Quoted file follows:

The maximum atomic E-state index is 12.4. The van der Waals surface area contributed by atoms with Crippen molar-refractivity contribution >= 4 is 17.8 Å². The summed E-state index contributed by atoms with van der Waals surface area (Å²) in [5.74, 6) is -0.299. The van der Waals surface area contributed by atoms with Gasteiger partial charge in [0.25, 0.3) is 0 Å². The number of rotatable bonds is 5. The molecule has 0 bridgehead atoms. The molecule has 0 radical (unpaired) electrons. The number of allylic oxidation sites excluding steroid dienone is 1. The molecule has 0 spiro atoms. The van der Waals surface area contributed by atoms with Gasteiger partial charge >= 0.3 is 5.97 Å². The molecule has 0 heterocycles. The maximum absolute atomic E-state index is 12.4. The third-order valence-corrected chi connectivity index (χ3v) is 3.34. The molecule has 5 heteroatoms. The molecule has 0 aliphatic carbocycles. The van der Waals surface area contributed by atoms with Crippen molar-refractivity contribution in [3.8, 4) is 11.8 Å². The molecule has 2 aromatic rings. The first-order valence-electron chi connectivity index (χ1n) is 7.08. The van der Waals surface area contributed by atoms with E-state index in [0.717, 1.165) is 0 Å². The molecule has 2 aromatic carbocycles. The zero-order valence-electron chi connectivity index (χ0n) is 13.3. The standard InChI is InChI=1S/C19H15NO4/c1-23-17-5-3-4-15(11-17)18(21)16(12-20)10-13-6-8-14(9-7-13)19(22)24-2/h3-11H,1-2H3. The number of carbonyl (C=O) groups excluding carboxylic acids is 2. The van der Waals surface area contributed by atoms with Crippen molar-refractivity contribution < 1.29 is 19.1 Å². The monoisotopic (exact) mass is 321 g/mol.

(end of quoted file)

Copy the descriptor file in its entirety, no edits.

The maximum atomic E-state index is 12.4. The van der Waals surface area contributed by atoms with Crippen molar-refractivity contribution >= 4 is 17.8 Å². The summed E-state index contributed by atoms with van der Waals surface area (Å²) in [5.74, 6) is -0.299. The van der Waals surface area contributed by atoms with Gasteiger partial charge in [0.25, 0.3) is 0 Å². The number of rotatable bonds is 5. The molecule has 0 bridgehead atoms. The molecule has 0 radical (unpaired) electrons. The number of allylic oxidation sites excluding steroid dienone is 1. The molecule has 0 spiro atoms. The van der Waals surface area contributed by atoms with Gasteiger partial charge >= 0.3 is 5.97 Å². The molecule has 0 heterocycles. The maximum absolute atomic E-state index is 12.4. The third-order valence-corrected chi connectivity index (χ3v) is 3.34. The molecule has 5 heteroatoms. The molecule has 0 aliphatic carbocycles. The van der Waals surface area contributed by atoms with Crippen molar-refractivity contribution in [3.8, 4) is 11.8 Å². The molecule has 2 aromatic rings. The first-order valence-electron chi connectivity index (χ1n) is 7.08. The van der Waals surface area contributed by atoms with E-state index in [0.717, 1.165) is 0 Å². The molecule has 2 aromatic carbocycles. The zero-order valence-electron chi connectivity index (χ0n) is 13.3. The standard InChI is InChI=1S/C19H15NO4/c1-23-17-5-3-4-15(11-17)18(21)16(12-20)10-13-6-8-14(9-7-13)19(22)24-2/h3-11H,1-2H3. The number of carbonyl (C=O) groups excluding carboxylic acids is 2. The van der Waals surface area contributed by atoms with Crippen molar-refractivity contribution < 1.29 is 19.1 Å². The monoisotopic (exact) mass is 321 g/mol.